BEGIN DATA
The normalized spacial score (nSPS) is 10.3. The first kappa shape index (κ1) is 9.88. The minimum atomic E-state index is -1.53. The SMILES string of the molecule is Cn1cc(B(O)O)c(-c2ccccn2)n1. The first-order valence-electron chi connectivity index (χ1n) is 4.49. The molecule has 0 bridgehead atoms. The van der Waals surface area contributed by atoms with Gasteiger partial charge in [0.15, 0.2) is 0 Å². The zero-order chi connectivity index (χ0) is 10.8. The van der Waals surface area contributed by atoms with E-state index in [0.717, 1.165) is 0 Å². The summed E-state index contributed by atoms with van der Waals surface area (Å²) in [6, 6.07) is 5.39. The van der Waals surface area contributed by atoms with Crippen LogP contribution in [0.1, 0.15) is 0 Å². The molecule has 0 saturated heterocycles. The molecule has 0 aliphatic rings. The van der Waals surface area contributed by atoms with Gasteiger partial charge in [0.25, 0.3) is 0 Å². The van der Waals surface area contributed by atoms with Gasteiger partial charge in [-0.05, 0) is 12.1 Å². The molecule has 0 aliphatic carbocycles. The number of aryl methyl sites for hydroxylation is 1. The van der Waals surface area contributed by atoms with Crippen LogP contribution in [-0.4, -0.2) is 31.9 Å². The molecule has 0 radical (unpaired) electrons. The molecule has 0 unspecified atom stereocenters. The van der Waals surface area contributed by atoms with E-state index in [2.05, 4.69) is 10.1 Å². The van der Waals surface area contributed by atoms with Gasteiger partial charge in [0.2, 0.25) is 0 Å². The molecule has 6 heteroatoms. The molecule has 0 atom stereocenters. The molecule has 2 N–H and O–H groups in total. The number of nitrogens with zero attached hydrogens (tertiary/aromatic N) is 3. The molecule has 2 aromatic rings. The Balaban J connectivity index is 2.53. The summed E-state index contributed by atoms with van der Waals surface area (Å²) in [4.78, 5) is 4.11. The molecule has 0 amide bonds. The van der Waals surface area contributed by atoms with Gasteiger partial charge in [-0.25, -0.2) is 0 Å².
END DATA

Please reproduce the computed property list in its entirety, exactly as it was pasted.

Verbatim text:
The normalized spacial score (nSPS) is 10.3. The first kappa shape index (κ1) is 9.88. The minimum atomic E-state index is -1.53. The SMILES string of the molecule is Cn1cc(B(O)O)c(-c2ccccn2)n1. The first-order valence-electron chi connectivity index (χ1n) is 4.49. The molecule has 0 bridgehead atoms. The van der Waals surface area contributed by atoms with Gasteiger partial charge in [0.15, 0.2) is 0 Å². The zero-order chi connectivity index (χ0) is 10.8. The van der Waals surface area contributed by atoms with E-state index in [0.717, 1.165) is 0 Å². The summed E-state index contributed by atoms with van der Waals surface area (Å²) in [6, 6.07) is 5.39. The van der Waals surface area contributed by atoms with Crippen LogP contribution in [0.1, 0.15) is 0 Å². The molecule has 0 saturated heterocycles. The molecule has 0 aliphatic rings. The van der Waals surface area contributed by atoms with Gasteiger partial charge in [0.25, 0.3) is 0 Å². The van der Waals surface area contributed by atoms with Gasteiger partial charge in [-0.05, 0) is 12.1 Å². The molecule has 0 aliphatic carbocycles. The number of aryl methyl sites for hydroxylation is 1. The van der Waals surface area contributed by atoms with Crippen LogP contribution in [-0.4, -0.2) is 31.9 Å². The molecule has 0 radical (unpaired) electrons. The molecule has 0 unspecified atom stereocenters. The van der Waals surface area contributed by atoms with E-state index in [2.05, 4.69) is 10.1 Å². The van der Waals surface area contributed by atoms with Gasteiger partial charge in [0.2, 0.25) is 0 Å². The molecule has 6 heteroatoms. The molecule has 0 atom stereocenters. The molecule has 2 N–H and O–H groups in total. The number of nitrogens with zero attached hydrogens (tertiary/aromatic N) is 3. The molecule has 2 aromatic rings. The Balaban J connectivity index is 2.53. The summed E-state index contributed by atoms with van der Waals surface area (Å²) in [4.78, 5) is 4.11. The molecule has 0 amide bonds. The van der Waals surface area contributed by atoms with Gasteiger partial charge in [-0.25, -0.2) is 0 Å².